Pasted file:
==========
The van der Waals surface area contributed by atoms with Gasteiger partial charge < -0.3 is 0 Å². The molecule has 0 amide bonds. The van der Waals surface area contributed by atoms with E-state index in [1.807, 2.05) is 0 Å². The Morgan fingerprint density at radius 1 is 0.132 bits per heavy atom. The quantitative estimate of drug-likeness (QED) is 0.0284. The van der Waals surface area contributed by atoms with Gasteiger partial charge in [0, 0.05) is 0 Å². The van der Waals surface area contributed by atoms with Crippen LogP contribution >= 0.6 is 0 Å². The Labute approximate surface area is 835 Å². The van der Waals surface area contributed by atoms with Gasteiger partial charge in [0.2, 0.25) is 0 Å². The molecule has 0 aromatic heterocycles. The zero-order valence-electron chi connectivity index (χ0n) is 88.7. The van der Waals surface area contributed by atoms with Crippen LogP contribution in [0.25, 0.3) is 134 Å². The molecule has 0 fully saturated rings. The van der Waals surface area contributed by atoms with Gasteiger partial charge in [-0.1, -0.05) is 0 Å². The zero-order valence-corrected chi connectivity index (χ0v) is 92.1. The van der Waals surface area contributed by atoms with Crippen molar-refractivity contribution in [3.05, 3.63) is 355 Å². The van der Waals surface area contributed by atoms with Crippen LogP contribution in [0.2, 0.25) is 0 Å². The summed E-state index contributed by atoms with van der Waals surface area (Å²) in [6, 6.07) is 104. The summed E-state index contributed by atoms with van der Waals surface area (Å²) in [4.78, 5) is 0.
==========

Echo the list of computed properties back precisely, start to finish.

The van der Waals surface area contributed by atoms with Gasteiger partial charge < -0.3 is 0 Å². The molecule has 0 amide bonds. The van der Waals surface area contributed by atoms with E-state index in [1.807, 2.05) is 0 Å². The Morgan fingerprint density at radius 1 is 0.132 bits per heavy atom. The quantitative estimate of drug-likeness (QED) is 0.0284. The van der Waals surface area contributed by atoms with Gasteiger partial charge in [0, 0.05) is 0 Å². The van der Waals surface area contributed by atoms with Crippen LogP contribution >= 0.6 is 0 Å². The Labute approximate surface area is 835 Å². The van der Waals surface area contributed by atoms with Gasteiger partial charge in [0.2, 0.25) is 0 Å². The molecule has 0 aromatic heterocycles. The zero-order valence-electron chi connectivity index (χ0n) is 88.7. The van der Waals surface area contributed by atoms with Crippen LogP contribution in [0.25, 0.3) is 134 Å². The molecule has 0 fully saturated rings. The van der Waals surface area contributed by atoms with Gasteiger partial charge in [-0.1, -0.05) is 0 Å². The zero-order valence-corrected chi connectivity index (χ0v) is 92.1. The van der Waals surface area contributed by atoms with Crippen molar-refractivity contribution in [3.05, 3.63) is 355 Å². The van der Waals surface area contributed by atoms with Crippen LogP contribution in [0.2, 0.25) is 0 Å². The summed E-state index contributed by atoms with van der Waals surface area (Å²) in [6, 6.07) is 104. The summed E-state index contributed by atoms with van der Waals surface area (Å²) in [4.78, 5) is 0.